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Rev. Christopher J. Corbally, S.J.

Vatican astronomer discusses Church’s commitment to science

Rev. Christopher J. Corbally, S.J., the president of the Vatican’s National Committee for Astronomy, discussed the history of the Vatican Observatory and its mission for the annual St. Albert the Great Lecture on Faith, Reason, and Science at Providence College. 

“It’s not such a stretch of the imagination to know that the Church does have an observatory and sort of why it does have it, and how it’s trying to respond to the current situation, both in science and in the Church,” Father Corbally said.

The Jesuit scientist delivered his talk, entitled “Imagine That: Twenty Years of an Innovative Telescope for the Vatican,” as part of the Center for Catholic and Dominican Studies’ examination of “Catholic Imagination” — observing the presence of God in all creation.

“Imagination is alive and well in the Church, especially in regards to science and particularly through the Vatican Observatory, in past and future innovations,” he said.

Originally from the United Kingdom, Father Corbally earned a doctorate in astronomy at the University of Toronto in 1983, 20 years after he first entered the Society of Jesus. He became a research astronomer at the Vatican Observatory, and until last year, served as vice director of the observatory’s research group.

Father Corbally is based at what he jokingly referred to as “Vatican West” — the University of Arizona in Tucson, where the Vatican’s astronomers operate a telescope on Mount Graham. His work includes multiple star systems, activity in solar-type stars, galactic structure, and telescope technology.

It’s the newest home for Vatican astronomers in more than four centuries of history. In 1582, Pope Gregory XIII formed a committee to lead the calendar reform that resulted in the Gregorian calendar used today. Since that time, popes supported astronomical research by founding observatories.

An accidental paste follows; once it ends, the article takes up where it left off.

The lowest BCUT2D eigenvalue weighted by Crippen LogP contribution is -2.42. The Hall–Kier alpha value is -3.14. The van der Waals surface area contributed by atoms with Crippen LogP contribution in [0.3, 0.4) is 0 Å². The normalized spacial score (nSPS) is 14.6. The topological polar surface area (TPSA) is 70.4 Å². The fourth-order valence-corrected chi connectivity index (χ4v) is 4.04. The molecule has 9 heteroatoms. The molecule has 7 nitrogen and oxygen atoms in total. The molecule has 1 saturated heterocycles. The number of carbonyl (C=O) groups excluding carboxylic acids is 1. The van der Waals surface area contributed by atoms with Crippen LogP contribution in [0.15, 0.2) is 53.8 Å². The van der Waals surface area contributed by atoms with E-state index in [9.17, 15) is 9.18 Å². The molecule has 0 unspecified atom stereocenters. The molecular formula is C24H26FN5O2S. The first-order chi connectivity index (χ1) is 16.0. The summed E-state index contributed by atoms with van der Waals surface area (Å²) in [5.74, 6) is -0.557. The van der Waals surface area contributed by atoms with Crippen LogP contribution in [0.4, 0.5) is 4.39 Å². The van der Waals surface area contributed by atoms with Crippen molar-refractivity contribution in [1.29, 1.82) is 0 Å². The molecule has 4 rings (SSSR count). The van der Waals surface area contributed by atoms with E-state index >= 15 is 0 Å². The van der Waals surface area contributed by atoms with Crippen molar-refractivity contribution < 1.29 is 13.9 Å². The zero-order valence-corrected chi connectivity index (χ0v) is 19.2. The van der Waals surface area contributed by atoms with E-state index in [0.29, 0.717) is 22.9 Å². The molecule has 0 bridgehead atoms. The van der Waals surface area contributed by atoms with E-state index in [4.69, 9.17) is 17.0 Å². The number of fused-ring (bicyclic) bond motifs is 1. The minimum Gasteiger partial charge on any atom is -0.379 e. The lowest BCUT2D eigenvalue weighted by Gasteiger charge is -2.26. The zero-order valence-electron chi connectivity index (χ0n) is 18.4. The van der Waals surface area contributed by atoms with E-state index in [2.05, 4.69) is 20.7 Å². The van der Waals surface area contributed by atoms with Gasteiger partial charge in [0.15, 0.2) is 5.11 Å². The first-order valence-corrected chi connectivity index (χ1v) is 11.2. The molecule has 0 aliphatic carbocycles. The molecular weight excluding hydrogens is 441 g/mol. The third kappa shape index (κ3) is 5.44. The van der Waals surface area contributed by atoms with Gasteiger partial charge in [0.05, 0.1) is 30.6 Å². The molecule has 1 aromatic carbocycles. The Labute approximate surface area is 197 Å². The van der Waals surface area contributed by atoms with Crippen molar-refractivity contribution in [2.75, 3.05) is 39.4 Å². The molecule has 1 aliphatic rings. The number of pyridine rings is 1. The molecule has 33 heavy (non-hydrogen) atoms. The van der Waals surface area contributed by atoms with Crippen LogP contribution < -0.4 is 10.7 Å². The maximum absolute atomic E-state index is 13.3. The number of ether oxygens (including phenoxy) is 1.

Pioneers include Rev. Angelo Secchi, an astronomer who did work in stellar spectroscopy, suns, and double suns, Father Corbally said.

After his death in 1878, the Italians took over the Vatican Observatory, which was outside the border of Vatican City. But Pope Leo XIII restored the Specola Vaticana — the old Italian word for observatory — in 1891 behind St. Peter’s Basilica so everyone might see that “the Church and her Pastors are not opposed to true and solid science, whether human or divine, but that they embrace it, encourage it, and promote it with the fullest possible dedication.”

Father Corbally said the investment was “an appropriate one, because people look to the heavens and love the heavens.” It was also relatively feasible, economically, because “you don’t need that many resources, other than manpower, for an observatory.”

Pure science

Through the years, Father  Corbally said Vatican astronomers have contributed to significant scientific projects. For example, they participated in the Carte du Ciel collaboration, the first international project to map the heavens.

Working with other observatories, astronomers took pictures of a 10-degree band of the night sky. Sisters from the Congregation of the Child Mary, who helped measure the position of the stars in the images, were called “computers,” he said.

In 1935, Pope Pius XI signed a concordance with the Italian government to move the observatory to Castel Gandolfo, the papal summer residence outside of Rome and its light pollution, where there are now two telescopes. Ultimately, however, as people began to settle in the hills around the palace and switching on electric lights, the astronomers “actually moved – not telescopes, but people” to the University of Arizona in 1981. 

The Vatican Observatory collaborated with the university to build the Vatican Advanced Technology Telescope in 1992. Although the observatory’s regular work and travel is supported by Vatican funds, this project required outside fundraising, Father Corbally said during the question-and-answer period.

“The current challenge of Pope Francis is to go to the boundaries,” he said. “That is certainly what we’re doing in astronomy — going to the boundaries in the interfaces of Church and science.

“We’ve got to do the best possible science. Having this telescope helps that.”

The St. Albert the Great Lecture is one of four lectures presented annually by the Center for Catholic and Dominican Studies through the generosity of Edward J. Quinn, Jr. ’63 and his wife, Kathleen Reilly Quinn.

 

—  Liz F. Kay

 
 
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